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Book Review: Gull Juju


Book Review Gull Juju By Lukas Felzmann Reviewed by Sarah Bay Gachot I keep returning to a photograph called Feed me. A window speckled with bird whitewash looks out onto a landscape of brush with a few hills peeking through a bank of fog. Just over the windowsill, a lone seagull stands at attention next to a small bush, just a speck off in the distance, but altogether there.
Gull Juju. By Lukas Felzmann. Lars Muller, 2015.
Gull Juju
Reviewed by Sarah Bay Gachot

Gull Juju: Photographs from the Farallon Islands
Photographs by Lukas Felzmann
Lars Muller, Zürich, Switzerland, 2015. In English. 168 pp., 137 illustrations, 6¾x10x¾".


I keep returning to a photograph called Feed me. A window speckled with bird whitewash looks out onto a landscape of brush with a few hills peeking through a bank of fog. Just over the windowsill, a lone seagull stands at attention next to a small bush, just a speck off in the distance, but altogether there. I find photographs that include seagulls to often be this way — the contingency of their presence commands my attention no matter how little space they take up within the frame. I barely notice what’s on a shelf in the shadows adjacent to the window: a dying plant in a small pot with a note tucked under it that catches the daylight. “WATER ME,” the note says. Looking back out the window, I think I know what that seagull is thinking.

But this bird is not to be fed. Feed me is one of many photographs in Lukas Felzmann’s book Gull Juju, a work that documents his travels to the Farallon Islands, a group of volcanic islands 30 miles off the coast of San Francisco, where normal folks are not allowed. Hundreds of species of mammals, birds, and plants cover the less-than one-quarter-square mile total area of the archipelago, including the largest single colony of western gulls in the world. For decades the only humans to visit and live on the Farallons have been a handful of scientists who study the ecosystem, as well as a few people who maintain the 150-plus-year-old lighthouse, and — occasionally — artists.

Gull Juju. By Lukas Felzmann. Lars Muller, 2015.

Felzmann explains in his introductory essay that he, a painter and a poet, initially tagged along with three environmental artists of the group Meadowsweet Dairy, who were invited to the Farallons to recycle old concrete into sculptures. Meadowsweet Dairy’s forms attracted birds to nest and also had built-in blinds from which scientists could study the birds’ behavior. The seagulls feed themselves, but, as Felzmann writes, they “are carefully watching the scientists who are watching them,” too.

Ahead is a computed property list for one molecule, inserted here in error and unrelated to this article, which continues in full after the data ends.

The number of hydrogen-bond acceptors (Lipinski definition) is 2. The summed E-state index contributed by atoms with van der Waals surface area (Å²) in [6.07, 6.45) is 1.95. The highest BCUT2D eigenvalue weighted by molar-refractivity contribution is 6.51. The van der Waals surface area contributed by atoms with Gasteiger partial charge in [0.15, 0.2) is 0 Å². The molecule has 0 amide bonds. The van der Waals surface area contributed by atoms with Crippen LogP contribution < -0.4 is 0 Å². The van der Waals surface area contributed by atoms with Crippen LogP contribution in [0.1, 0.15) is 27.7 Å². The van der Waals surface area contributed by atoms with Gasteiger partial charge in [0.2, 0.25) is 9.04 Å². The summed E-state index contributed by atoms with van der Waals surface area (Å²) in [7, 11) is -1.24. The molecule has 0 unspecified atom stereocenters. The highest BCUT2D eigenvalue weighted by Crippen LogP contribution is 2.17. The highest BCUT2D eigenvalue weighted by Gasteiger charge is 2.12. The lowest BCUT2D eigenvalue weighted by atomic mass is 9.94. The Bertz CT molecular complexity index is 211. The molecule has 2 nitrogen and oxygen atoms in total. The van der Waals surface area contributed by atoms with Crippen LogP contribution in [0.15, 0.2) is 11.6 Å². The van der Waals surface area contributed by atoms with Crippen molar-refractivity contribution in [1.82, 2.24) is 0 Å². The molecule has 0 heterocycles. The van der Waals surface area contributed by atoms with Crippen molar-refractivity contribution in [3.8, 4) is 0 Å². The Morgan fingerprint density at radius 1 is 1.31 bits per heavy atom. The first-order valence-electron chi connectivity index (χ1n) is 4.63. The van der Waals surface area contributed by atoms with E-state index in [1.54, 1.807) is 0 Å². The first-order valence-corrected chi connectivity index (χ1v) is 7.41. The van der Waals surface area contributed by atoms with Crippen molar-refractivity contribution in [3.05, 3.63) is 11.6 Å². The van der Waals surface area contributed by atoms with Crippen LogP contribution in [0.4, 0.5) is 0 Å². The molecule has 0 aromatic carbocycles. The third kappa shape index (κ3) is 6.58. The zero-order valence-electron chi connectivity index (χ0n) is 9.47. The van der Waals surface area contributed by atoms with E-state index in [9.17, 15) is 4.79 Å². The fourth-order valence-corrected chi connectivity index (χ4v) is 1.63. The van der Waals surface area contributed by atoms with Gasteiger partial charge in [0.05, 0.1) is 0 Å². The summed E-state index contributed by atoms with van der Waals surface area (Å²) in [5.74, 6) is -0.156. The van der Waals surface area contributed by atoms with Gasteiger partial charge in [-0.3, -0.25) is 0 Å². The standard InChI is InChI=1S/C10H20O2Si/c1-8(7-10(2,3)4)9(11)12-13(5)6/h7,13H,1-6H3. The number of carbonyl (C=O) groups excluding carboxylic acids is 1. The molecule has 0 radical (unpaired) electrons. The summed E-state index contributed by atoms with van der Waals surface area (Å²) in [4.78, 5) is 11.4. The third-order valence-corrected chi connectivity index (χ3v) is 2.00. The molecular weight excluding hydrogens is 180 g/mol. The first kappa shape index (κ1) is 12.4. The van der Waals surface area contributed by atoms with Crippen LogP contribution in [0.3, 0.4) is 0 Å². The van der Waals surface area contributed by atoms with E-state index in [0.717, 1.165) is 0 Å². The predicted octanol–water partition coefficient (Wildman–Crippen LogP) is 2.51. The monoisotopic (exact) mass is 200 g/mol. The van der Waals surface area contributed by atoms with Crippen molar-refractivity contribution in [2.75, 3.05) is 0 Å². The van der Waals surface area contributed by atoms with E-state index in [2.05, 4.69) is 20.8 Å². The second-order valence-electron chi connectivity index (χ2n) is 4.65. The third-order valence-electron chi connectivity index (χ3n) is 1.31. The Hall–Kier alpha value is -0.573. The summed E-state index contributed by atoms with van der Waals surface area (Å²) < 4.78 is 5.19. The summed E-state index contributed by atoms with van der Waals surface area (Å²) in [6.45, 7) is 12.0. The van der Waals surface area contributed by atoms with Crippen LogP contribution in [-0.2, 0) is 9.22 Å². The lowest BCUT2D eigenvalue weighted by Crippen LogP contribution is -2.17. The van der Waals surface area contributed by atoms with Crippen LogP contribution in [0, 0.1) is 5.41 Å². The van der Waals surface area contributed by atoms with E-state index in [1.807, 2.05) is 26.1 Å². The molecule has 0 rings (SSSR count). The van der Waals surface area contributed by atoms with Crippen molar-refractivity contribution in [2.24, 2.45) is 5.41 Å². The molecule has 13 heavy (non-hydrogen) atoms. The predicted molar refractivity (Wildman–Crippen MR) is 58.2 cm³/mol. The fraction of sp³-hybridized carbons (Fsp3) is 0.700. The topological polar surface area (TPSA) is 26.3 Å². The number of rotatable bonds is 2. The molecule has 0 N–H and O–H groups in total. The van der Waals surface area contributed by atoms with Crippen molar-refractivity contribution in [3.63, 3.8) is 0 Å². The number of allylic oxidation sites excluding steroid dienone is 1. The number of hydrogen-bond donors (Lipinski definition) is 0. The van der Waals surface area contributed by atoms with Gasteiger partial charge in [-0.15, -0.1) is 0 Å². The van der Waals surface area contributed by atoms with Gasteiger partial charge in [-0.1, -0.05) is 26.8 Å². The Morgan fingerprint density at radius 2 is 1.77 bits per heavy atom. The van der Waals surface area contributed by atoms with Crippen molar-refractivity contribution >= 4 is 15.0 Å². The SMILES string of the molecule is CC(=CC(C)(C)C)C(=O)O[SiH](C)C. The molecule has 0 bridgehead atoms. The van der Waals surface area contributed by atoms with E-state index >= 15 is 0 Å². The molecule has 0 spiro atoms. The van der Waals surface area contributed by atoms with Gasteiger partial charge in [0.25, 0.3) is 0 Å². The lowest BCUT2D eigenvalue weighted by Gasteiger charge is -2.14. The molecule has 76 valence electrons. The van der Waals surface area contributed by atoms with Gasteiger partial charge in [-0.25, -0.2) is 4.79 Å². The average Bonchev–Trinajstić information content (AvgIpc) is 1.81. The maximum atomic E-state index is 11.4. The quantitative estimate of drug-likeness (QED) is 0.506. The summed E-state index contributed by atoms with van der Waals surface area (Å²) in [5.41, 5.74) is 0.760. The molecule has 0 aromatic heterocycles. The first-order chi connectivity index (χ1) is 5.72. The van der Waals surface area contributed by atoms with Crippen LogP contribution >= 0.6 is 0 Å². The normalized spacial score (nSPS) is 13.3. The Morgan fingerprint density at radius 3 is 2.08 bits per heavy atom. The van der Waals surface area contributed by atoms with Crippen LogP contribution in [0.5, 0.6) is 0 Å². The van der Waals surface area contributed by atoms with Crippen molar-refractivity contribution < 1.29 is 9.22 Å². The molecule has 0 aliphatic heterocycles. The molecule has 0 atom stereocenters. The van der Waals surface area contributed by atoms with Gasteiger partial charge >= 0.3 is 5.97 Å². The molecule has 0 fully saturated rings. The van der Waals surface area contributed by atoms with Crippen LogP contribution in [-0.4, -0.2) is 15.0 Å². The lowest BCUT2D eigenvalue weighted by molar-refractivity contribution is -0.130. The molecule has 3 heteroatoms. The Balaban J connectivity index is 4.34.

The title of this book takes its name from a box kept by the scientists labeled “Gull Juju Archive. Strong Juju,” that Felzmann found while photographing their offices. Inside were colorful and insane little things that gulls had eaten elsewhere, carried back to the islands, and regurgitated into their nests: a toy car, pink comb, letter magnet, pieces of cut up credit cards, drink stirrers, a golf ball, and tons of other colorful trinkets plucked from “civilization.” Felzmann diligently photographed every item from the box on a white or black background.

Gull Juju. By Lukas Felzmann. Lars Muller, 2015.
Gull Juju. By Lukas Felzmann. Lars Muller, 2015.

The Gull Juju Archive series depicts just one part of a surreal landscape to which Felzmann successfully pays homage. Other pictures soar up hillsides and nestle into the corners of the scientists’ dwellings. I experience a rich and elegant quietude in these photographs. This is the kind of artist’s book in which it feels that text and image have traded roles — Felzmann’s essay seems to illustrate his pictures rather than the other way around; on several pages he lists hundreds of species, and includes a map and corresponding text to explain currents along the California coast as well as the North Pacific Gyre, a huge and slow vortex of water in the middle of the Pacific ocean that roils with micro-sized pieces of broken-down plastic. “This toxic cloud is a ground-down version of contemporary civilization,” writes Felzmann, and, “if not removed, this pollution will eventually sink to the bottom of the ocean to settle as a visible layer of plastic sediments, an indication of our time in the geological record.” Was it this vortex of human garbage that inspired the scientists to name their archive of peculiar gull-swallowed objects juju, or, as Felzmann puts it, “a West African word for objects or amulets used in witchcraft”? It is the short texts in this book that lend wonder to Felzmann’s photographs, which in their own right, and in their printing, are gorgeous anyway.

Gull Juju. By Lukas Felzmann. Lars Muller, 2015.

Open the book quickly, for, aside from being covered in a pleasant shade of slate blue, I feel the cloth boards, black spine, and a title in what looks to be scaled-thin Garamond over a line drawing of the islands do a tired disservice to what you will find within. Open the book, let your eyes adjust on the black endpapers, and then enjoy your flight: the first few pages depict horizon-less images of ocean, then a canted ocean horizon with tiny islands far off in the distance. Then craggy rocks, close up. And, of course, the seagulls.—SARAH BAY GACHOT


SARAH BAY GACHOT is a writer and piñata-maker. She is currently at work on a book about the artist Robert Cumming and her publications include Aperture magazineArtSlantThe PhotoBook ReviewThe Daily Beast, and The Art Book Review. Her piñatas have been exhibited and then destroyed at the Hammer Museum, REDCAT, Machine Project, Human Resources LA, and Pomona College, among other places. She also co-hosts the monthly event Hyperience, a free, ongoing series of artist residencies and live collaborative events. Sarah lives in Los Angeles. Lylesfur.tumblr.com


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